North Africa saw a similar chess board game play out but this time with the British competing with the French. British attempts at making a north-south railway could only be made if the French plan for an east-west one was defeated. The ultimate flashpoint was to prove to be in Sudan as one of the last pieces of the jigsaw puzzle came into play. The British had launched a patient and ambitious plan from Egypt to subdue the lawless Sudan and restore a semblanc eof law and order. Unbeknownst to the British, the French had sent their own expedition under Colonel Marchand from West Africa across the Sahara and into Sudan en route to the French colony at Djibouti. The British were amazed to discover these French troops at a small fort in Fashoda in Sudan and quickly telegraphed back to London to await further orders. After a brief diplomatic furore the heavily outnumbered French were forced to retire and retract their claims to the Sudan.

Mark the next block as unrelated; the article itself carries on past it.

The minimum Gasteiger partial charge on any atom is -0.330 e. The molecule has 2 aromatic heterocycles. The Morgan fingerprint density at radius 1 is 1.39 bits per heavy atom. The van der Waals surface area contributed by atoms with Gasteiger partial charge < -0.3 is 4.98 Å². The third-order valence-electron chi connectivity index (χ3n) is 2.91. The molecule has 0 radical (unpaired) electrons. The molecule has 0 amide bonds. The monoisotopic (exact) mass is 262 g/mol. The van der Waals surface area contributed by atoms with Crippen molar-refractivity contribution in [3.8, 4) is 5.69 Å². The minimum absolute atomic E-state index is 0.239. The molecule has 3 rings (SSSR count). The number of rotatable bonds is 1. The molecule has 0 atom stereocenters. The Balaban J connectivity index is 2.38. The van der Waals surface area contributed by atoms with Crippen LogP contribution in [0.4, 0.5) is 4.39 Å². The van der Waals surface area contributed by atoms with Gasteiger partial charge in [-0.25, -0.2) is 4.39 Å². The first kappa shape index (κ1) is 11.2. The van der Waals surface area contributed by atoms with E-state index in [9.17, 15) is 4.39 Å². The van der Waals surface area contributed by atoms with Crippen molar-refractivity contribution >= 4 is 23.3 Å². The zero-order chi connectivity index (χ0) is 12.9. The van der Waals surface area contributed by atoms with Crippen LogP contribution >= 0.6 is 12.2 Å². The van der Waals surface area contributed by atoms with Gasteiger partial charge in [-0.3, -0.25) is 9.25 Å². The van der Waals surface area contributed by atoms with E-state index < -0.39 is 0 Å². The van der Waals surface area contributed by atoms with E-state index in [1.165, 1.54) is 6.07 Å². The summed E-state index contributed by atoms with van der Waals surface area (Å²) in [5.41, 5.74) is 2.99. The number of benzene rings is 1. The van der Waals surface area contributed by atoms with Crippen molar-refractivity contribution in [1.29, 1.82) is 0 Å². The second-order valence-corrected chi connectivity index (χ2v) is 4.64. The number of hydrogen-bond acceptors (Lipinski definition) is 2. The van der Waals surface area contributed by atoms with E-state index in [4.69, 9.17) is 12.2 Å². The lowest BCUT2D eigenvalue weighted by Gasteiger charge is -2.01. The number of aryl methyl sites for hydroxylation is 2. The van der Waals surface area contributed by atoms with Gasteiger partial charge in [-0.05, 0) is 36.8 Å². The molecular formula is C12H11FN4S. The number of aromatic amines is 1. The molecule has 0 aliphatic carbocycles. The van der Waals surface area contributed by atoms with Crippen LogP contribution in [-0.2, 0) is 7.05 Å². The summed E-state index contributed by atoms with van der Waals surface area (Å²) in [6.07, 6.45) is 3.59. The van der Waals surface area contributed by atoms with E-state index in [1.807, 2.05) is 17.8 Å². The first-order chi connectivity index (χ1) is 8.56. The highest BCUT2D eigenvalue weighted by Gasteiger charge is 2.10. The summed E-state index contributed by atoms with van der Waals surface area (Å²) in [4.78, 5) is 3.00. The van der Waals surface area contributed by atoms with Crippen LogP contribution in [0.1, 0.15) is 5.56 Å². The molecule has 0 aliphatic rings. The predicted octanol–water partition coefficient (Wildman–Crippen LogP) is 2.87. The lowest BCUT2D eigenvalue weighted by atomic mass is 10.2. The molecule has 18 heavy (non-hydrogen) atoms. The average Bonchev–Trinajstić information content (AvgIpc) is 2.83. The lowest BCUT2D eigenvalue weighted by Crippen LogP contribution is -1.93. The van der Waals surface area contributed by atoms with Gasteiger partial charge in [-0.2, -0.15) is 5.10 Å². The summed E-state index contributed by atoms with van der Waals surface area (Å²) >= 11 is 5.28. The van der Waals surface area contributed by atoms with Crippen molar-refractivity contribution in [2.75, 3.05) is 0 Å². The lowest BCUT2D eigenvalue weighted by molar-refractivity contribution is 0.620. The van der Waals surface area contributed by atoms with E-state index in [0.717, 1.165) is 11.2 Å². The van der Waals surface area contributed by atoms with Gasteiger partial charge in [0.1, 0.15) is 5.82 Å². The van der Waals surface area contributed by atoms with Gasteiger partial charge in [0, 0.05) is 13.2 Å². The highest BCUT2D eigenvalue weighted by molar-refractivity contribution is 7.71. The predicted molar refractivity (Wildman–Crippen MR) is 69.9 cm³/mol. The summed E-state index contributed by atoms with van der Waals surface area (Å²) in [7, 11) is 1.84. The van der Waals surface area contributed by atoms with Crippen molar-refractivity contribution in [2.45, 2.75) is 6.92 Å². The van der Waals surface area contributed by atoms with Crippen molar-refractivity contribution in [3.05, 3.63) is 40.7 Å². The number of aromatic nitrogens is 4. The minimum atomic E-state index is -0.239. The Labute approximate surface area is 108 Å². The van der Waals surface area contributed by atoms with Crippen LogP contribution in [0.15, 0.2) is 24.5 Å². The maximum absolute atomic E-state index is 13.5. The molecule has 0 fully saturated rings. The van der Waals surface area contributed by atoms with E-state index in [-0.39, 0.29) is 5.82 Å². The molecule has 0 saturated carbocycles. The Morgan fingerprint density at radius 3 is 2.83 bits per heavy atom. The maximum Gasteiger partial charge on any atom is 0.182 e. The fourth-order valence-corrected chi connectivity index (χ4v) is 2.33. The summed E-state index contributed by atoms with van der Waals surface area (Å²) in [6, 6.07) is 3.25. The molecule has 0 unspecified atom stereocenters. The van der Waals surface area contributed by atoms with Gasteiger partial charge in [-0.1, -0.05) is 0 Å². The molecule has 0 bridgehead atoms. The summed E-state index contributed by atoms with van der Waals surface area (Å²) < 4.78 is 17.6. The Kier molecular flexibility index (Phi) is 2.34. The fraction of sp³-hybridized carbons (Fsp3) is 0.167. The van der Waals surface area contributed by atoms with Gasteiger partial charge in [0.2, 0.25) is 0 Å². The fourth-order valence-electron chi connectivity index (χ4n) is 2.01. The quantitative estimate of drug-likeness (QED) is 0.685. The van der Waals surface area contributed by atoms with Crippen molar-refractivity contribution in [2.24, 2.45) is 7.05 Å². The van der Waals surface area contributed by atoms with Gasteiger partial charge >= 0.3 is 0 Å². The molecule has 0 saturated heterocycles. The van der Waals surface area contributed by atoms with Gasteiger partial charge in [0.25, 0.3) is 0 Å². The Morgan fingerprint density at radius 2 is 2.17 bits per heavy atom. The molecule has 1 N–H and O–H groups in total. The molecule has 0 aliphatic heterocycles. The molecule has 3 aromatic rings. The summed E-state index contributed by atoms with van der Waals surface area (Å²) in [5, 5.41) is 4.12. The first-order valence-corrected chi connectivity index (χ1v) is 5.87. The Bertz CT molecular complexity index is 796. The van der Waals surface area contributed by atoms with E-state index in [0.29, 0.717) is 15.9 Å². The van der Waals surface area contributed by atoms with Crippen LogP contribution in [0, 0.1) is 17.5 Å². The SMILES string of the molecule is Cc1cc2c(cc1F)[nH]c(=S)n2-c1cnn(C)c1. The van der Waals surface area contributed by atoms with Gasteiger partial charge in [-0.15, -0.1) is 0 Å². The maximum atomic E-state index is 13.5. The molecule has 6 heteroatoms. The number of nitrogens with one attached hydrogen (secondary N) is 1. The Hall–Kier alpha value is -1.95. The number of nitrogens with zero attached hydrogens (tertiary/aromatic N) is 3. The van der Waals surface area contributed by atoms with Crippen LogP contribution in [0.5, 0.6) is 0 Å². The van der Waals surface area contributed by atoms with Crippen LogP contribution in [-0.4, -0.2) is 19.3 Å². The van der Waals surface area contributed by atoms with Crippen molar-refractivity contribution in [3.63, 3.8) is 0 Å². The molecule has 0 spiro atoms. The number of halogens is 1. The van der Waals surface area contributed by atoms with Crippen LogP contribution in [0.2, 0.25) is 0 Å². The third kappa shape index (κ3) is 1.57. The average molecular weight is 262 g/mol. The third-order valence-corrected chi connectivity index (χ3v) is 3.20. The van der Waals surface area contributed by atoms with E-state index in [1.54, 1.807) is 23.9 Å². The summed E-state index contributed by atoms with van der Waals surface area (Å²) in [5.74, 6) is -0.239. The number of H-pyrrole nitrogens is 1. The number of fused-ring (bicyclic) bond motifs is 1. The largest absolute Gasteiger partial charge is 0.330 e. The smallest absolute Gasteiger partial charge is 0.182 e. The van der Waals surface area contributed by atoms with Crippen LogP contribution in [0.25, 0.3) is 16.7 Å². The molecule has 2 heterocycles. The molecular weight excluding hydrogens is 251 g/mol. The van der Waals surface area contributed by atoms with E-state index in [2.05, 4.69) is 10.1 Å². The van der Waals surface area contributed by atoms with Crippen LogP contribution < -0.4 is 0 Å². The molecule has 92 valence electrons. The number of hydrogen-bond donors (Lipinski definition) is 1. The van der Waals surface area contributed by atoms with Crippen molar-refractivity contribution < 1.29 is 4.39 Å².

Despite their technological advantages, Europeans were not getting everything their own way. An Italian attempt to seize control of Abyssinia saw them humiliated by the Africans at Adowa. There were frequent uprisings some of which were only quelled by savage countermeasures - especially by the Germans. These uprisings caused particular problems for the German and British chartered companies who had made a somewhat odd reappearance centuries after their antecedents had been put out of their misery. The British and German governments found themselves lobbied to move in and take control of the areas supposedly ruled by these private concerns.